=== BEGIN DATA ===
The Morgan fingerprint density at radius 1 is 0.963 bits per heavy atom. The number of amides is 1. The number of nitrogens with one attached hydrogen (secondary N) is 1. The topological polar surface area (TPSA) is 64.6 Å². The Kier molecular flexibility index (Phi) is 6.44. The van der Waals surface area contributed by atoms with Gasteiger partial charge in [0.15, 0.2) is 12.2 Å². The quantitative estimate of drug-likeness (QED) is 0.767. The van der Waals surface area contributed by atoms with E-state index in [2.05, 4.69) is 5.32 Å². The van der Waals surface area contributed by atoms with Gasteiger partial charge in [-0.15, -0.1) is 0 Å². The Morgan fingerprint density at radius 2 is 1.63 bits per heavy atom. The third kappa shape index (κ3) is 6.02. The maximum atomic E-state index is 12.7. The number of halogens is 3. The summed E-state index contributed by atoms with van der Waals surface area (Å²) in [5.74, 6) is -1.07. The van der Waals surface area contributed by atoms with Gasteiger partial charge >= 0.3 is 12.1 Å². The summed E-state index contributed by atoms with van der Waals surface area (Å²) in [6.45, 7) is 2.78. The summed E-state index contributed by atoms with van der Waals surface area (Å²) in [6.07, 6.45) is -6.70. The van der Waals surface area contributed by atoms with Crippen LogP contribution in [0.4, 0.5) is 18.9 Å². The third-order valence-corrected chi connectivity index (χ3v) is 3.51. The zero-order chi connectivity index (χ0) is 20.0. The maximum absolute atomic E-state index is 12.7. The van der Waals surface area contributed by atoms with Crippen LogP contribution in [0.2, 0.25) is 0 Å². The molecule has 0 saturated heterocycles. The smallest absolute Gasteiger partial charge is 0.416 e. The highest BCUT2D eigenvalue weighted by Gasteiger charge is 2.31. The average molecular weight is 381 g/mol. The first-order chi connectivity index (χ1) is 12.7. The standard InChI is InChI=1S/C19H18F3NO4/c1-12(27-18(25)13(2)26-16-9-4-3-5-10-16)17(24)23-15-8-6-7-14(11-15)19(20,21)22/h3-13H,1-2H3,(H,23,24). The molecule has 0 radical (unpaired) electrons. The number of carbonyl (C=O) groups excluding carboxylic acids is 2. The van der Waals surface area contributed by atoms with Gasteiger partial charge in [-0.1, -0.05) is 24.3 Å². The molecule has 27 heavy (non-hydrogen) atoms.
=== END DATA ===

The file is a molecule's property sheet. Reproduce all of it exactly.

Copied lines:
The Morgan fingerprint density at radius 1 is 0.963 bits per heavy atom. The number of amides is 1. The number of nitrogens with one attached hydrogen (secondary N) is 1. The topological polar surface area (TPSA) is 64.6 Å². The Kier molecular flexibility index (Phi) is 6.44. The van der Waals surface area contributed by atoms with Gasteiger partial charge in [0.15, 0.2) is 12.2 Å². The quantitative estimate of drug-likeness (QED) is 0.767. The van der Waals surface area contributed by atoms with E-state index in [2.05, 4.69) is 5.32 Å². The van der Waals surface area contributed by atoms with Gasteiger partial charge in [-0.15, -0.1) is 0 Å². The Morgan fingerprint density at radius 2 is 1.63 bits per heavy atom. The third kappa shape index (κ3) is 6.02. The maximum atomic E-state index is 12.7. The number of halogens is 3. The summed E-state index contributed by atoms with van der Waals surface area (Å²) in [5.74, 6) is -1.07. The van der Waals surface area contributed by atoms with Gasteiger partial charge >= 0.3 is 12.1 Å². The summed E-state index contributed by atoms with van der Waals surface area (Å²) in [6.45, 7) is 2.78. The summed E-state index contributed by atoms with van der Waals surface area (Å²) in [6.07, 6.45) is -6.70. The van der Waals surface area contributed by atoms with Crippen LogP contribution in [0.4, 0.5) is 18.9 Å². The third-order valence-corrected chi connectivity index (χ3v) is 3.51. The zero-order chi connectivity index (χ0) is 20.0. The maximum absolute atomic E-state index is 12.7. The van der Waals surface area contributed by atoms with Crippen LogP contribution in [0.2, 0.25) is 0 Å². The molecule has 0 saturated heterocycles. The smallest absolute Gasteiger partial charge is 0.416 e. The highest BCUT2D eigenvalue weighted by Gasteiger charge is 2.31. The average molecular weight is 381 g/mol. The first-order chi connectivity index (χ1) is 12.7. The standard InChI is InChI=1S/C19H18F3NO4/c1-12(27-18(25)13(2)26-16-9-4-3-5-10-16)17(24)23-15-8-6-7-14(11-15)19(20,21)22/h3-13H,1-2H3,(H,23,24). The molecule has 0 radical (unpaired) electrons. The number of carbonyl (C=O) groups excluding carboxylic acids is 2. The van der Waals surface area contributed by atoms with Gasteiger partial charge in [-0.1, -0.05) is 24.3 Å². The molecule has 27 heavy (non-hydrogen) atoms.